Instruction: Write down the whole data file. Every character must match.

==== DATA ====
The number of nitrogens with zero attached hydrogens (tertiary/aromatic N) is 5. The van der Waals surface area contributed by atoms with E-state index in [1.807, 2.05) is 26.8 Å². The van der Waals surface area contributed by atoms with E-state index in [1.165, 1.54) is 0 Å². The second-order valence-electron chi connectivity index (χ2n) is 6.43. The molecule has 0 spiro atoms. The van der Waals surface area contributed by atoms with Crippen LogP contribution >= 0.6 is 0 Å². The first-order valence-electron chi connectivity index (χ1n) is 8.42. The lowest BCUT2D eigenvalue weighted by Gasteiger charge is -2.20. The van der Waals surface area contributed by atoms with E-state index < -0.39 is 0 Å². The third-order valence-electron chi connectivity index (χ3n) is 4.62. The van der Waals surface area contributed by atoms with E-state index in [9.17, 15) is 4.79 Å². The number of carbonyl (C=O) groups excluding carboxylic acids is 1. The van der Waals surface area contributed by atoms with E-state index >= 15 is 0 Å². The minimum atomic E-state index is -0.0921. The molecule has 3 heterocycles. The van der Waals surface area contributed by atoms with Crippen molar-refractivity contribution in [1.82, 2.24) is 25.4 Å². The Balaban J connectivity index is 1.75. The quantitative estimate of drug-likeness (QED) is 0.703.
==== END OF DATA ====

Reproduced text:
The number of nitrogens with zero attached hydrogens (tertiary/aromatic N) is 5. The van der Waals surface area contributed by atoms with E-state index in [1.807, 2.05) is 26.8 Å². The van der Waals surface area contributed by atoms with E-state index in [1.165, 1.54) is 0 Å². The second-order valence-electron chi connectivity index (χ2n) is 6.43. The molecule has 0 spiro atoms. The van der Waals surface area contributed by atoms with Crippen LogP contribution >= 0.6 is 0 Å². The first-order valence-electron chi connectivity index (χ1n) is 8.42. The lowest BCUT2D eigenvalue weighted by Gasteiger charge is -2.20. The van der Waals surface area contributed by atoms with E-state index < -0.39 is 0 Å². The third-order valence-electron chi connectivity index (χ3n) is 4.62. The van der Waals surface area contributed by atoms with E-state index in [9.17, 15) is 4.79 Å². The number of carbonyl (C=O) groups excluding carboxylic acids is 1. The van der Waals surface area contributed by atoms with E-state index >= 15 is 0 Å². The minimum atomic E-state index is -0.0921. The molecule has 3 heterocycles. The van der Waals surface area contributed by atoms with Crippen molar-refractivity contribution in [1.82, 2.24) is 25.4 Å². The Balaban J connectivity index is 1.75. The quantitative estimate of drug-likeness (QED) is 0.703.